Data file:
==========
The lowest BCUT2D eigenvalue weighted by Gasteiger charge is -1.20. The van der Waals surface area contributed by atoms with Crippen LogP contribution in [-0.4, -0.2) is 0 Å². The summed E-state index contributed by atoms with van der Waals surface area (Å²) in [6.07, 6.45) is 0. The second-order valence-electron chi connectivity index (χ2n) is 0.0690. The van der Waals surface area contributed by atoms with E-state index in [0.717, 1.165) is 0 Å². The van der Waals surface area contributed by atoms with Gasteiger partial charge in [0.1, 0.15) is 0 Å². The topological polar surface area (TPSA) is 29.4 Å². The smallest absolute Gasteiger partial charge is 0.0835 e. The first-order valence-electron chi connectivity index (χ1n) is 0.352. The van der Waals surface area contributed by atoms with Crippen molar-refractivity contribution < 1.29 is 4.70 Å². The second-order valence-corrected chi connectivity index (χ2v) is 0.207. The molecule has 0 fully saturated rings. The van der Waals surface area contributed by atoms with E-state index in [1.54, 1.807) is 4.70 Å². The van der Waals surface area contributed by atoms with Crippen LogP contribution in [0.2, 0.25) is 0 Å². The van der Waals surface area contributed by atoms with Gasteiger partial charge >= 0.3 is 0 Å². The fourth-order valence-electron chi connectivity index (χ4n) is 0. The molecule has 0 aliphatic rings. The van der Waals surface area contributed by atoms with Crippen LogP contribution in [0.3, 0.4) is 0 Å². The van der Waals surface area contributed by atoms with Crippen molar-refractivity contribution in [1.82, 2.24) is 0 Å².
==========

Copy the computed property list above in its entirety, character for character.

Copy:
The lowest BCUT2D eigenvalue weighted by Gasteiger charge is -1.20. The van der Waals surface area contributed by atoms with Crippen LogP contribution in [-0.4, -0.2) is 0 Å². The summed E-state index contributed by atoms with van der Waals surface area (Å²) in [6.07, 6.45) is 0. The second-order valence-electron chi connectivity index (χ2n) is 0.0690. The van der Waals surface area contributed by atoms with E-state index in [0.717, 1.165) is 0 Å². The van der Waals surface area contributed by atoms with Gasteiger partial charge in [0.1, 0.15) is 0 Å². The topological polar surface area (TPSA) is 29.4 Å². The smallest absolute Gasteiger partial charge is 0.0835 e. The first-order valence-electron chi connectivity index (χ1n) is 0.352. The van der Waals surface area contributed by atoms with Crippen molar-refractivity contribution < 1.29 is 4.70 Å². The second-order valence-corrected chi connectivity index (χ2v) is 0.207. The molecule has 0 fully saturated rings. The van der Waals surface area contributed by atoms with E-state index in [1.54, 1.807) is 4.70 Å². The van der Waals surface area contributed by atoms with Crippen LogP contribution in [0.2, 0.25) is 0 Å². The van der Waals surface area contributed by atoms with Gasteiger partial charge >= 0.3 is 0 Å². The fourth-order valence-electron chi connectivity index (χ4n) is 0. The molecule has 0 aliphatic rings. The van der Waals surface area contributed by atoms with Crippen LogP contribution in [0.3, 0.4) is 0 Å². The van der Waals surface area contributed by atoms with Crippen molar-refractivity contribution in [1.82, 2.24) is 0 Å².